Mathematical Geosciences

, Volume 45, Issue 3, pp 255–276 | Cite as

A Numerical Framework for Modeling Folds in Structural Geology

  • Øyvind Hjelle
  • Steen A. Petersen
  • Are Magnus Bruaset


A numerical framework for modeling folds in structural geology is presented. This framework is based on a novel and recently published Hamilton–Jacobi formulation by which a continuum of layer boundaries of a fold is modeled as a propagating front. All the fold classes from the classical literature (parallel folds, similar folds, and other fold types with convergent and divergent dip isogons) are modeled in two and three dimensions as continua defined on a finite difference grid. The propagating front describing the fold geometry is governed by a static Hamilton–Jacobi equation, which is discretized by upwind finite differences and a dynamic stencil construction. This forms the basis of numerical solution by finite difference solvers such as fast marching and fast sweeping methods. A new robust and accurate scheme for initialization of finite difference solvers for the static Hamilton–Jacobi equation is also derived. The framework has been integrated in simulation software, and a numerical example is presented based on seismic data collected from the Karama Block in the North Makassar Strait outside Sulawesi.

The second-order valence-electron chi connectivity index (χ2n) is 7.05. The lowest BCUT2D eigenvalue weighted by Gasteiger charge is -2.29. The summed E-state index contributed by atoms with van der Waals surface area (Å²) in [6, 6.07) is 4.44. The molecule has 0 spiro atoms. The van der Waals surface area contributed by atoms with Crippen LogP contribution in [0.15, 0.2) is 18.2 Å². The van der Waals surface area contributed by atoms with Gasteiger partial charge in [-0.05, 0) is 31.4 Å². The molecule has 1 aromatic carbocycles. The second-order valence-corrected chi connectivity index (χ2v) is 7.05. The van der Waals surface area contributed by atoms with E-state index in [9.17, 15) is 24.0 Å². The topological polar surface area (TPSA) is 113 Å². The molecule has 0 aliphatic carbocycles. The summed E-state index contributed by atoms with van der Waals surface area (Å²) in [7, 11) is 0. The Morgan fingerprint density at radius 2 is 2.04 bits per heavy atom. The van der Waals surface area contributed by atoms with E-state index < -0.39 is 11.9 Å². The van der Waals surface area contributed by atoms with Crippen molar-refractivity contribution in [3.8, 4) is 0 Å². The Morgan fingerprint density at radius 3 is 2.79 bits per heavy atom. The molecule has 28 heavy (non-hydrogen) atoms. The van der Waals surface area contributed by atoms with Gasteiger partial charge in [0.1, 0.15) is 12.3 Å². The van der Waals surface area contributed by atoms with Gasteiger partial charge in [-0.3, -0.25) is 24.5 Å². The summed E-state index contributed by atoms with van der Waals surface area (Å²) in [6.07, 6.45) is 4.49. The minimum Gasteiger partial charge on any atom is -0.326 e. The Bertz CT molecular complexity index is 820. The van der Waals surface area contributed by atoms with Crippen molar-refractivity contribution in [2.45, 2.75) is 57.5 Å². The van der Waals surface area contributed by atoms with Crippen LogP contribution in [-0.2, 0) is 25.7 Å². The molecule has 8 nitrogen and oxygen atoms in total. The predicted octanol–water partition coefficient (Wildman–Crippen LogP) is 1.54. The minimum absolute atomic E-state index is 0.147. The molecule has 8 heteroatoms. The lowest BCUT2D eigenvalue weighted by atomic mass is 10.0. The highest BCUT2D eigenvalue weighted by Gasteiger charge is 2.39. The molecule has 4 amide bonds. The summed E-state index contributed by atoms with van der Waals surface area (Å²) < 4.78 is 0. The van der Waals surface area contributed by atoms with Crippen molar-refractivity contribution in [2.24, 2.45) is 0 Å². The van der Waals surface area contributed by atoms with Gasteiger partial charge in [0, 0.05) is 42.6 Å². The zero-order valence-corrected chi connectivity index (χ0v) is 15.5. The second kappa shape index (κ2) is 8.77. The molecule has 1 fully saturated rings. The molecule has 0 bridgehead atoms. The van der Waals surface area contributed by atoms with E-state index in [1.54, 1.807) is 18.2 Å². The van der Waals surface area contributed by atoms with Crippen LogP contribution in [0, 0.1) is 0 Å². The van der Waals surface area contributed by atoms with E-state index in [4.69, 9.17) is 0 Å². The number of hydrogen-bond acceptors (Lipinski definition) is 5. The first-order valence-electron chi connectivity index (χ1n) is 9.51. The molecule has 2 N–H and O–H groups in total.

Folding Dip isogons Front propagation Hamilton–Jacobi Anisotropy Upwind finite differences Fast marching 



The authors thank TGS for their permission to let us use the seismic profile from Sulawesi in the numerical example section. We thank Hans Petter Langtangen and Tor Gillberg for helpful discussions, and we also thank the reviewers for useful comments and suggestions that have significantly improved the paper. This work was financed by Statoil ASA.


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Copyright information

© International Association for Mathematical Geosciences 2013

Authors and Affiliations

  • Øyvind Hjelle
    • 1
  • Steen A. Petersen
    • 2
  • Are Magnus Bruaset
    • 3
    • 4
  1. 1.Kalkulo ASSimula Research LaboratoryLysakerNorway
  2. 2.Statoil ASABergenNorway
  3. 3.Simula Research LaboratoryLysakerNorway
  4. 4.Department of InformaticsUniversity of OsloOsloNorway

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